I like trees

Trees are easy. I could not be without them, though arguably there could be a few too many in this garden. My wife remarks that our views are obstructed, but we sit low between rather tall hills, so there is not much view to spoil, I think.

Redbuds, fringe tree, beech, cherry, dogwood, sourwood, magnolias, golden rain, katsura, and Japanese maples line the western border of the property.

There are a few dozen Japanese maples in the garden, but also dogwoods, redbuds, two magnificent beeches, handfuls of magnolias, a katsura, and more. Many of the trees are now into their third decade, so where there was once sunny lawn is now delightfully shaded garden. This number of trees limits views within the garden, but rather than shrinking the space, visitors remark that the garden must be larger than its acre and a quarter. Of course, this is an unintended benefit.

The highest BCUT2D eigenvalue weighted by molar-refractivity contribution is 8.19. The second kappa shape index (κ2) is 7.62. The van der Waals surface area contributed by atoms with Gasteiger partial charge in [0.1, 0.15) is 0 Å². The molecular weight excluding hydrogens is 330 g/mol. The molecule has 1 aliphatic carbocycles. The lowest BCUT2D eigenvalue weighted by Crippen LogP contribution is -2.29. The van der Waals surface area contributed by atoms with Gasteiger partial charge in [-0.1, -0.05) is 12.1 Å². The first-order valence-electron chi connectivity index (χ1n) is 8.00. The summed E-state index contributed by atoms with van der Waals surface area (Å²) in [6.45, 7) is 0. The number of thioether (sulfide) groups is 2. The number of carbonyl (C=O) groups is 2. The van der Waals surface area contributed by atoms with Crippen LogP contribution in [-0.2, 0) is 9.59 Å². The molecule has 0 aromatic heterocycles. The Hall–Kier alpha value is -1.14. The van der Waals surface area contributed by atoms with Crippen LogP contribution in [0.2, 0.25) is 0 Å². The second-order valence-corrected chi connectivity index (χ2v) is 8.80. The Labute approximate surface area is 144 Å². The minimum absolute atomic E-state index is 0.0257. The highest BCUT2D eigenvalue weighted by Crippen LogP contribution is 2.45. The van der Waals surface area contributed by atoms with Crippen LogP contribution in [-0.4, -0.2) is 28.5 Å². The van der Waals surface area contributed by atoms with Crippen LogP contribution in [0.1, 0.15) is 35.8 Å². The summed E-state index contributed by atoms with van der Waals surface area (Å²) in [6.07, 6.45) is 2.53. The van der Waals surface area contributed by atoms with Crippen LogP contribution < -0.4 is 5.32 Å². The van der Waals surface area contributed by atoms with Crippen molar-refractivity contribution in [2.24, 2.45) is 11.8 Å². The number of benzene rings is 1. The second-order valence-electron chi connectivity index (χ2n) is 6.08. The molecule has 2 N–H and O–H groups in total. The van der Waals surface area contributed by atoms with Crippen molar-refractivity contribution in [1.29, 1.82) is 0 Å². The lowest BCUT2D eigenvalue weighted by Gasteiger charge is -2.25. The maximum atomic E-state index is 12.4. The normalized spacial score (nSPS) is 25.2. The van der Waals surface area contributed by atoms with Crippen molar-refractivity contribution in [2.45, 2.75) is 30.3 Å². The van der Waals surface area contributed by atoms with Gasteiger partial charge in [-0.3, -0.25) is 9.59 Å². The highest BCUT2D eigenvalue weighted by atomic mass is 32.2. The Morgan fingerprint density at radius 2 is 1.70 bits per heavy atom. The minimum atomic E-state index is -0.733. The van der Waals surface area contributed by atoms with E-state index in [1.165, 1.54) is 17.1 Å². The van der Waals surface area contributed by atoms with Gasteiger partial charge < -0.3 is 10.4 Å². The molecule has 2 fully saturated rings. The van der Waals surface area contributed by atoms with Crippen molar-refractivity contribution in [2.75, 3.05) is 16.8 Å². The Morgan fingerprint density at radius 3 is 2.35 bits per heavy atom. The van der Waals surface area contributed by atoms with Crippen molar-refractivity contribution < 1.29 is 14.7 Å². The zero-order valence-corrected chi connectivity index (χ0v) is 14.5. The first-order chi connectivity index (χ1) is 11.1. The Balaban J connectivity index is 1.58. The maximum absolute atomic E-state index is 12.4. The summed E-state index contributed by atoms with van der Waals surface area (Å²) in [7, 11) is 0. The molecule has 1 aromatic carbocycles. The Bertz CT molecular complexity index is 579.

Red horse chestnut beside the koi pond.
Several native fringe trees (above) are joined by a single Chinese fringe tree.

I did not mention crape myrtles, of which there are a handful. I cannot treasure these as I do a redbud, dogwood, and certainly not as much as even the least favored Japanese maple. But, two dark leafed crape myrtles planted last autumn are gaining favor, growing quickly in the damp lower garden that demands the mass of a tree that is not overly broad in its spread. The summer flowers are a bonus, and I value any tree that survives the dampness.

Gordlinia

While evergreen, the leaves of gordlinia (xGordlinia grandiflora, above) are a horrid sight by midwinter, even when the season is mild with few severe lows. Then, browned foliage is not easily stripped, so the unsightly leaves remain until spring’s growth pushes them away. 

Tiger swallowtail on Franklinia flower in August